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Wednesday, March 08, 2006

A Lesson in Debt

Speaking of the blog DFLers.org, how wise is it of these officially sanctioned blogs of supposedly serious organizations to employ rank amateurs to blog on their behalf? This alternative media has grown into a significant avenue for the dissemination of information - does it really make sense to continue to turn this responsibility over to interns and newly minted PolySci graduates? This post by Jess McIntosh, Maxed Out, struck me as a prime example of the sort of undeveloped thinking that doesn't belong on a big time blog:

The piece is a breathless rant assailing the Bush administration's request to raise the debt ceiling, and it begins like so:
What happens when you or I reach our "debt ceiling"? Well, Visa cuts us off, of course. It's a well-known fact that one can't borrow more than one was loaned. That would be irresponsible. Right? One might even say "reckless," or "a financial risk" - the kind that could only be perpetrated by a clueless teen-ager, a hopeless gambler, or George W. Bush.
She then goes on to alert us to the doom portended by this request:
Only when the debtor is the president, the creditor isn't Visa - it's Congress, and the penalty for an overdraft isn't a call from a collection agency - it's our nation's first-ever default on its financial obligations.

For those not sufficiently frightened by the way I italicized that last bit, check out this analysis:

An actual default on the debt, a situation when the government misses making payments to current bondholders, is a doomsday scenario considered highly unlikely given what it would do to the government's credit rating.
The cause of this impending disaster? You guessed it:
So how did we get in this mess? Let's recap. Unprecedented tax breaks to the wealthy will create jobs and boost our economy. The war (or should I say "reconstruction") in Iraq will practically pay for itself. America will land safely in the black.
To read this hyperventilating analysis, you would think that this request by the Bush administration (specifically, Secretary of Treasury Snow) to raise the debt limit is wholly unprecedented, a newly minted fiscal outrage initiated by George Bush. It is the analysis of someone with an obviously limited historical grounding.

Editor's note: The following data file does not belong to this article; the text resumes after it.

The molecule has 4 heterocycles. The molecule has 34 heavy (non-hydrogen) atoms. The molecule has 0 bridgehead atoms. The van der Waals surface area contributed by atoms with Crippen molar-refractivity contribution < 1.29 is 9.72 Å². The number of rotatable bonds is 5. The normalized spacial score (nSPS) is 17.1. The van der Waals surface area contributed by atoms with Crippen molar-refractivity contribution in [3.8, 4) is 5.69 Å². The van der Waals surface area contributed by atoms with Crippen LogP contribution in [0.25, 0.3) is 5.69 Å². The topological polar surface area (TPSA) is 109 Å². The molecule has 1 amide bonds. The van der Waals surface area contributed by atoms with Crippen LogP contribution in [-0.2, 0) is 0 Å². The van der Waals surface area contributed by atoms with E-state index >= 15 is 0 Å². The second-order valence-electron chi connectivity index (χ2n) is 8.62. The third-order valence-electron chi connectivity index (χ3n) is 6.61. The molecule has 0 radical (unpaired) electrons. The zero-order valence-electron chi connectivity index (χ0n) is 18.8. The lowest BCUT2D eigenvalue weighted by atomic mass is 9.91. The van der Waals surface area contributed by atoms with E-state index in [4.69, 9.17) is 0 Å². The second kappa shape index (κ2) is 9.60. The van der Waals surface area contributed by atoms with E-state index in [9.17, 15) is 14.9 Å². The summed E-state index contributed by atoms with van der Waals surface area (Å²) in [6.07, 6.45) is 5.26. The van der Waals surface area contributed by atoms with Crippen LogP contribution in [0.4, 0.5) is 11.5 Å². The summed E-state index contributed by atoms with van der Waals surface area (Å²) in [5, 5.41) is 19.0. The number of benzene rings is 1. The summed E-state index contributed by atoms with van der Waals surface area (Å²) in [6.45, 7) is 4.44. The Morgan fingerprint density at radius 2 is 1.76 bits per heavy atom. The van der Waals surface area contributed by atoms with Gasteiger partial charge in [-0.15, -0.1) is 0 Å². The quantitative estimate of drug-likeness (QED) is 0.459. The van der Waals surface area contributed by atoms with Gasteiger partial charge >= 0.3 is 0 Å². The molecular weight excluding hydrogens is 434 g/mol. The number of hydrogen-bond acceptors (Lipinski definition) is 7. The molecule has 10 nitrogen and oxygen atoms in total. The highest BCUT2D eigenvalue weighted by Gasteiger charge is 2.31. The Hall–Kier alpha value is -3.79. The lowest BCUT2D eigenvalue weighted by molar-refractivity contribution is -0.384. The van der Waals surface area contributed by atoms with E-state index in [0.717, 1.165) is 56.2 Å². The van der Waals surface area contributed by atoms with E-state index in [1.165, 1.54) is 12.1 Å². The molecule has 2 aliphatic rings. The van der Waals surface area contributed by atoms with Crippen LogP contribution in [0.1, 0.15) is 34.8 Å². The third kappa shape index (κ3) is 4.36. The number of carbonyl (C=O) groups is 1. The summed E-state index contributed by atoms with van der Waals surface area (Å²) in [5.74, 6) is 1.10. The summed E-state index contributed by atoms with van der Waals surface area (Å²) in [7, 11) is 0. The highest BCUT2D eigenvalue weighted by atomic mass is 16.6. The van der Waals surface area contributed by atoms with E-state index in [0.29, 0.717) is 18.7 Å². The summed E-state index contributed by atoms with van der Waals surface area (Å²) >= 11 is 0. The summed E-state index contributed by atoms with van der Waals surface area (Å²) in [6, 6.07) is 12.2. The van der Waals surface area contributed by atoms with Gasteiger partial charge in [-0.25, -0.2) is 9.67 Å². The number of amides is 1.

A little Googling and trip to the website of the Concord Coalition confirmed what I already knew: requests to raise the debt ceiling are not unusual and do not necessarily correlate with fiscal rectitude or a lack thereof:
Has this happened before? Yes. The Clinton Administration undertook similar measures in 1995 and 1996, and the Bush Administration resorted to such tactics twice last year [2002] alone.
I can imagine that someone who might have been a mere teenager in 1996 might not remember these occurances.

The Concord Coalition primer on this subject also points out that an increase in the debt ceiling may even be necessary in times of budget surplus:
Four years of government surpluses (1998-2001) allowed the federal government to buy back, or "pay down", $466 billion in public debt. Over those same four years, however, intragovernmental debt increased $675.9 billion. As a result, the total debt subject to the limit rose from $5.4 trillion in 1997 to $6.2 trillion at the end of fiscal year 2002.
The key is the "intragovernmental" category of debt:
Government debt is categorized as either intragovernmental debt (debt the government owes itself such as the Social Security Trust Funds, the Medicare Hospital Insurance Trust Fund, and the Medicare Hospital Insurance Trust Fund), or debt held by the public... Unchecked growth in either category of debt... will generate pressure to increase the debt ceiling.
In other words, as the Social Security Trust Fund grows, so does the need to increase the debt ceiling. That is not to say that an increase in public debt will not also create such pressure, but it is a common mistake arising from basic economic and historical ignorance to assume that an increase in the debt ceiling reflects general fiscal malfeasance.

If I were Jess McIntosh, I'd stick with the easy stuff - attack President Bush for excessive spending on education... that's an outrage that has contributed to the budgetary mess she cites. But I guess a good DFLer doesn't want to talk about the spending side of the equation.

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